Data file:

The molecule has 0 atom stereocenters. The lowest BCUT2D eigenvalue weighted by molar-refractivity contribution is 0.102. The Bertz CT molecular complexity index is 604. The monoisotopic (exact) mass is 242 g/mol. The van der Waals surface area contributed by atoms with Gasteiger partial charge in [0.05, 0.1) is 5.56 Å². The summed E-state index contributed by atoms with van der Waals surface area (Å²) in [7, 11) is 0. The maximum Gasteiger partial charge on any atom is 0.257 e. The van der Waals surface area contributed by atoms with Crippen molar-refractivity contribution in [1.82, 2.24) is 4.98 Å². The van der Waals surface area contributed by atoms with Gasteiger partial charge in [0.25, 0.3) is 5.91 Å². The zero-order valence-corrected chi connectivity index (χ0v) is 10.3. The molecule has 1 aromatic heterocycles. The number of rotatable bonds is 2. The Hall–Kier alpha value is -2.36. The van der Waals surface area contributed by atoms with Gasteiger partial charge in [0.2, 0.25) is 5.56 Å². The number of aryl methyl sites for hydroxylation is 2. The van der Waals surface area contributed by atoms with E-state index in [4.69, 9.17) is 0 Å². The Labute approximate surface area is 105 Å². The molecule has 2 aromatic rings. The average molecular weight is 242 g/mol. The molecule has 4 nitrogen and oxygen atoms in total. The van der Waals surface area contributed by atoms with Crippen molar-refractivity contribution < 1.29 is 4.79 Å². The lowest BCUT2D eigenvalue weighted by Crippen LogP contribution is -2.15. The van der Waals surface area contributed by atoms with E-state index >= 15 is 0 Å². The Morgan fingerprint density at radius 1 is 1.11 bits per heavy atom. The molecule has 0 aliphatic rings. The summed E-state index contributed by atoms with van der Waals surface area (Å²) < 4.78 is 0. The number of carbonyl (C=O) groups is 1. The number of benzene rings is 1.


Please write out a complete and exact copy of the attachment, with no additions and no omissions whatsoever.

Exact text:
The molecule has 0 atom stereocenters. The lowest BCUT2D eigenvalue weighted by molar-refractivity contribution is 0.102. The Bertz CT molecular complexity index is 604. The monoisotopic (exact) mass is 242 g/mol. The van der Waals surface area contributed by atoms with Gasteiger partial charge in [0.05, 0.1) is 5.56 Å². The summed E-state index contributed by atoms with van der Waals surface area (Å²) in [7, 11) is 0. The maximum Gasteiger partial charge on any atom is 0.257 e. The van der Waals surface area contributed by atoms with Crippen molar-refractivity contribution in [1.82, 2.24) is 4.98 Å². The van der Waals surface area contributed by atoms with Gasteiger partial charge in [0.25, 0.3) is 5.91 Å². The zero-order valence-corrected chi connectivity index (χ0v) is 10.3. The molecule has 1 aromatic heterocycles. The number of rotatable bonds is 2. The Hall–Kier alpha value is -2.36. The van der Waals surface area contributed by atoms with Gasteiger partial charge in [0.2, 0.25) is 5.56 Å². The number of aryl methyl sites for hydroxylation is 2. The van der Waals surface area contributed by atoms with E-state index in [4.69, 9.17) is 0 Å². The Labute approximate surface area is 105 Å². The molecule has 2 aromatic rings. The average molecular weight is 242 g/mol. The molecule has 4 nitrogen and oxygen atoms in total. The van der Waals surface area contributed by atoms with Crippen molar-refractivity contribution < 1.29 is 4.79 Å². The lowest BCUT2D eigenvalue weighted by Crippen LogP contribution is -2.15. The van der Waals surface area contributed by atoms with E-state index >= 15 is 0 Å². The Morgan fingerprint density at radius 1 is 1.11 bits per heavy atom. The molecule has 0 aliphatic rings. The summed E-state index contributed by atoms with van der Waals surface area (Å²) < 4.78 is 0. The number of carbonyl (C=O) groups is 1. The number of benzene rings is 1.